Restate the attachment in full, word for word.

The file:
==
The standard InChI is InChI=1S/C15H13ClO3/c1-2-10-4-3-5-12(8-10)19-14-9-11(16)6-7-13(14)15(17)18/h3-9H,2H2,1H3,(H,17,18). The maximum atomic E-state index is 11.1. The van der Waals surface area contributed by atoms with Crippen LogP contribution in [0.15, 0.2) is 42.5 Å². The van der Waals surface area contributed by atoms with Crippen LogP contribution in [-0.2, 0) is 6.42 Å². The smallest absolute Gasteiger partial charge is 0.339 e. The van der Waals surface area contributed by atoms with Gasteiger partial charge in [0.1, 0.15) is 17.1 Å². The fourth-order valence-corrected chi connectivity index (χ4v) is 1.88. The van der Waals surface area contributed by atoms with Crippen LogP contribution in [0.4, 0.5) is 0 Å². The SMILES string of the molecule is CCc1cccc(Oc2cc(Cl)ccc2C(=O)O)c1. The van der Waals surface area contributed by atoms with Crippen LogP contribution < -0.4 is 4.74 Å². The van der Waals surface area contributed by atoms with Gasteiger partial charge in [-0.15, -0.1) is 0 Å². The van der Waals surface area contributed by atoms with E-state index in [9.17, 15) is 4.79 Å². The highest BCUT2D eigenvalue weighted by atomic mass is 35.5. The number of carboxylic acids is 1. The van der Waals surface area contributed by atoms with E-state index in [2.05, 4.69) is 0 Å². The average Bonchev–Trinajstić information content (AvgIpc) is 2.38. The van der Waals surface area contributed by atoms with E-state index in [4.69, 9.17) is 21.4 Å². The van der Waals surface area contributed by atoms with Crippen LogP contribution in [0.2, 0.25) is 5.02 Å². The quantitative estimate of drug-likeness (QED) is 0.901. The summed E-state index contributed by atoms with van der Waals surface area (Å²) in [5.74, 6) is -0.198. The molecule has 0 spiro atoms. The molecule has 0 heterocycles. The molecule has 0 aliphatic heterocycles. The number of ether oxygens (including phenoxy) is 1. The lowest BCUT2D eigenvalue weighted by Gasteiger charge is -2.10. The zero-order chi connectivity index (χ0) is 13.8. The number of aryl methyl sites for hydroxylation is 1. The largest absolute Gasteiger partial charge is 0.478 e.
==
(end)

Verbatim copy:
The standard InChI is InChI=1S/C15H13ClO3/c1-2-10-4-3-5-12(8-10)19-14-9-11(16)6-7-13(14)15(17)18/h3-9H,2H2,1H3,(H,17,18). The maximum atomic E-state index is 11.1. The van der Waals surface area contributed by atoms with Crippen LogP contribution in [0.15, 0.2) is 42.5 Å². The van der Waals surface area contributed by atoms with Crippen LogP contribution in [-0.2, 0) is 6.42 Å². The smallest absolute Gasteiger partial charge is 0.339 e. The van der Waals surface area contributed by atoms with Gasteiger partial charge in [0.1, 0.15) is 17.1 Å². The fourth-order valence-corrected chi connectivity index (χ4v) is 1.88. The van der Waals surface area contributed by atoms with Crippen LogP contribution in [0.4, 0.5) is 0 Å². The SMILES string of the molecule is CCc1cccc(Oc2cc(Cl)ccc2C(=O)O)c1. The van der Waals surface area contributed by atoms with Crippen LogP contribution < -0.4 is 4.74 Å². The van der Waals surface area contributed by atoms with Gasteiger partial charge in [-0.15, -0.1) is 0 Å². The van der Waals surface area contributed by atoms with E-state index in [9.17, 15) is 4.79 Å². The highest BCUT2D eigenvalue weighted by atomic mass is 35.5. The number of carboxylic acids is 1. The van der Waals surface area contributed by atoms with E-state index in [2.05, 4.69) is 0 Å². The average Bonchev–Trinajstić information content (AvgIpc) is 2.38. The van der Waals surface area contributed by atoms with E-state index in [4.69, 9.17) is 21.4 Å². The van der Waals surface area contributed by atoms with Crippen LogP contribution in [0.2, 0.25) is 5.02 Å². The quantitative estimate of drug-likeness (QED) is 0.901. The summed E-state index contributed by atoms with van der Waals surface area (Å²) in [5.74, 6) is -0.198. The molecule has 0 spiro atoms. The molecule has 0 heterocycles. The molecule has 0 aliphatic heterocycles. The number of ether oxygens (including phenoxy) is 1. The lowest BCUT2D eigenvalue weighted by Gasteiger charge is -2.10. The zero-order chi connectivity index (χ0) is 13.8. The number of aryl methyl sites for hydroxylation is 1. The largest absolute Gasteiger partial charge is 0.478 e.